April 4 – Luke 24:36-53


Happy Easter everyone! This week concludes our series in Luke; next week we’ll kick off a ten week series in the book of Acts, meaning we’ll pick back up right where the Gospel of Luke leaves off. We’ll start discussion this week catching up on each other’s experience of Easter. This makes the second Easter we’ve lived under pandemic conditions, but we’re hopeful that each of your group members has unique stories about how God met them through Holy Week.

Turning to Luke 24:36-53 we meet the disciples holed up in Jerusalem, hearing from two of their members who just met Jesus on the road to Emmaus. These two disciples were right in the middle of telling their story when Jesus suddenly appearing in the room. Don’t miss the humor here, it’s a joy-filled, goofy sort of moment. Jesus brings a one-man surprise party, saying out of the blue, “Peace be with you!” which, rather than giving anyone peace, scares the mess out of these grown men and women. And reasonably so—their whole world is being turned upside down! They’re so convinced he’s a ghost that he makes them touch his hands and watch him eat a snack so they can see he’s a real, flesh and blood person. (Which, as funny as that is, it provides an incredibly important theological statement: the risen Christ was no spirit or ghost but a full, complete human, so when we think about the resurrection of believers at the end of time we have to think in terms of Jesus’ resurrected being, not in superstitious or ethereal misconceptions.)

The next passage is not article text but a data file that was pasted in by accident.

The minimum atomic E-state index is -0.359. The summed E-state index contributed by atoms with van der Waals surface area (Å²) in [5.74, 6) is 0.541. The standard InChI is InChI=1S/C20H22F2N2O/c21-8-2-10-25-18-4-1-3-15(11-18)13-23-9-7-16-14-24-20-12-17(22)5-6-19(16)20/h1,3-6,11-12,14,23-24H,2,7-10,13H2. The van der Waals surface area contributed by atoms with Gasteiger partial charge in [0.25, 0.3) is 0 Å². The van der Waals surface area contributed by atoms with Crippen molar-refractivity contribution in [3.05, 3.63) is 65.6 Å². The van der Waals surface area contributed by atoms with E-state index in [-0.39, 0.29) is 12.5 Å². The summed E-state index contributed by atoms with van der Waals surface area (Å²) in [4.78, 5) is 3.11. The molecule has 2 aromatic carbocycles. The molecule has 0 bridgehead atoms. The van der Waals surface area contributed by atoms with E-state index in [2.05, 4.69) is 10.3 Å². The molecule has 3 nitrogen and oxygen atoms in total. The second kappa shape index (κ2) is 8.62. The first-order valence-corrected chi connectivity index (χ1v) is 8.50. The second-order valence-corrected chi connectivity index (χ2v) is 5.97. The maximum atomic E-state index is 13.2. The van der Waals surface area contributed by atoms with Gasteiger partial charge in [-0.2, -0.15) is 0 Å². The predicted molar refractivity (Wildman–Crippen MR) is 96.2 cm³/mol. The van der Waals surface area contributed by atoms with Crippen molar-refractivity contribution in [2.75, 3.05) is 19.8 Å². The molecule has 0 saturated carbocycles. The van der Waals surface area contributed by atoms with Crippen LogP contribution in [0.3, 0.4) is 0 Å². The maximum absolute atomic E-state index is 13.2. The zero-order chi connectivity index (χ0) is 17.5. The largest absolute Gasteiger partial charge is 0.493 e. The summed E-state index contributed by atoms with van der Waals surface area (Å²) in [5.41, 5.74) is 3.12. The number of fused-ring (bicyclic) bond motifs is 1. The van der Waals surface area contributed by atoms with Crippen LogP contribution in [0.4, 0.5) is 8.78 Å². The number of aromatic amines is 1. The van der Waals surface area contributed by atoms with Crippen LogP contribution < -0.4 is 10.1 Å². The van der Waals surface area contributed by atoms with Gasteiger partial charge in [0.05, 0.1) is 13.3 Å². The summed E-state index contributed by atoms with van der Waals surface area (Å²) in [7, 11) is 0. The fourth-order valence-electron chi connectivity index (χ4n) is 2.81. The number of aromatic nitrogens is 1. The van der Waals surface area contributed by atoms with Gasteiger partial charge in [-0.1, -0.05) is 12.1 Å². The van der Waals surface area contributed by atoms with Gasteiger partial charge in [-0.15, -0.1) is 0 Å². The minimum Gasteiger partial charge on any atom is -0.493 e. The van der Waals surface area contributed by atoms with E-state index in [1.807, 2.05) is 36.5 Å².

After taking the time to prove he’s an actual human, Jesus also takes the time to connect his death and resurrection with his past teachings and the teachings of the Old Testament (remember, at this point that’s all they had). He reminds them that this was what he said would happen and actually, what dozens of other authors had been saying would happen for thousands of years. In fact, this was the plan all along, from time immemorial, that God himself would come and make a way for salvation. Jesus sovereignly opened his disciples’ minds to keep making these connections, in order that 1. they would stand convinced of the truth and necessity of Jesus’ death and resurrection and 2. they would be prepared to proclaim this same truth to all nations, starting in Jerusalem (24:47). AndJesus still uses the Old Testament to do those same two things for us too, and his Spirit provides illumination into the scriptures that we would similarly be convinced and prepared.

Towards the end of discussion we’ll take a moment to talk about how we typically think about Jesus’ resurrection, and what a passage like this means for our day to day life. Often we pen truths like the resurrection in and treat them like facts. “Jesus rose from the dead.” That’s all. And yet if Jesus isn’t dead, if he is in fact alive and seated on the throne beside the Father, then it changes everything. It means all he said was true, that meaning can be made out of misery, that Jesus’ presence is here with us, and that we’re caught up in the greatest story that’s every been told. So no matter what kind of world we keep waking up to, if Jesus is alive, we can take heart and take courage, knowing he’s going to keep turning the whole world upside down.

Questions for Discussion

• What was celebrating Easter like for you this year?

• Would someone read Luke 24:36-53 for us?

• What stood out to you in this passage?

• Why do you think Jesus visited his disciples like this?

• Why do you think the disciples were so startled?

• Why do you think Jesus took the time to make the connection between the scriptures and his death?

• When you think about Jesus’ resurrection, what comes to mind for you?

• How do you think this passage affects the way we live our day to day life?